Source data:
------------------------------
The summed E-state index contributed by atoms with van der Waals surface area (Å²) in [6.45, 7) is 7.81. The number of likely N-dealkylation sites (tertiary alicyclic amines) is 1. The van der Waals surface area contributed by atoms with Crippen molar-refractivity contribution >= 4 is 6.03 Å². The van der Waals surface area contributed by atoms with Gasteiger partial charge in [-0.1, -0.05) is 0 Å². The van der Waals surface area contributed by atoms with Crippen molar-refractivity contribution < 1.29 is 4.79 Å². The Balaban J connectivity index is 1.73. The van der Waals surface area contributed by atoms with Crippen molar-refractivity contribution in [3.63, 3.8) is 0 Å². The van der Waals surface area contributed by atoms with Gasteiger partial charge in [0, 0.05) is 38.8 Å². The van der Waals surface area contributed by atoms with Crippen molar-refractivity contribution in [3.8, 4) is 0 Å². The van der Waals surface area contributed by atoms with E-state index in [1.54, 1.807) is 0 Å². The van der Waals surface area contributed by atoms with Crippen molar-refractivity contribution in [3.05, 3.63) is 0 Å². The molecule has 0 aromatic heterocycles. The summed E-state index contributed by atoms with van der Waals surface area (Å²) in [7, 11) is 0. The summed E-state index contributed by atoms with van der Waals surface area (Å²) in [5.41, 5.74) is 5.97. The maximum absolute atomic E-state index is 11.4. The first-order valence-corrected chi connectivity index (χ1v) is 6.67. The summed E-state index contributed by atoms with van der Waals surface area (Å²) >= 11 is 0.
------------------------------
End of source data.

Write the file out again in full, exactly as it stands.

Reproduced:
The summed E-state index contributed by atoms with van der Waals surface area (Å²) in [6.45, 7) is 7.81. The number of likely N-dealkylation sites (tertiary alicyclic amines) is 1. The van der Waals surface area contributed by atoms with Crippen molar-refractivity contribution >= 4 is 6.03 Å². The van der Waals surface area contributed by atoms with Gasteiger partial charge in [-0.1, -0.05) is 0 Å². The van der Waals surface area contributed by atoms with Crippen molar-refractivity contribution < 1.29 is 4.79 Å². The Balaban J connectivity index is 1.73. The van der Waals surface area contributed by atoms with Crippen molar-refractivity contribution in [3.63, 3.8) is 0 Å². The van der Waals surface area contributed by atoms with Gasteiger partial charge in [0, 0.05) is 38.8 Å². The van der Waals surface area contributed by atoms with Crippen molar-refractivity contribution in [3.8, 4) is 0 Å². The van der Waals surface area contributed by atoms with E-state index in [1.54, 1.807) is 0 Å². The van der Waals surface area contributed by atoms with Crippen molar-refractivity contribution in [3.05, 3.63) is 0 Å². The molecule has 0 aromatic heterocycles. The summed E-state index contributed by atoms with van der Waals surface area (Å²) in [7, 11) is 0. The summed E-state index contributed by atoms with van der Waals surface area (Å²) in [5.41, 5.74) is 5.97. The maximum absolute atomic E-state index is 11.4. The first-order valence-corrected chi connectivity index (χ1v) is 6.67. The summed E-state index contributed by atoms with van der Waals surface area (Å²) >= 11 is 0.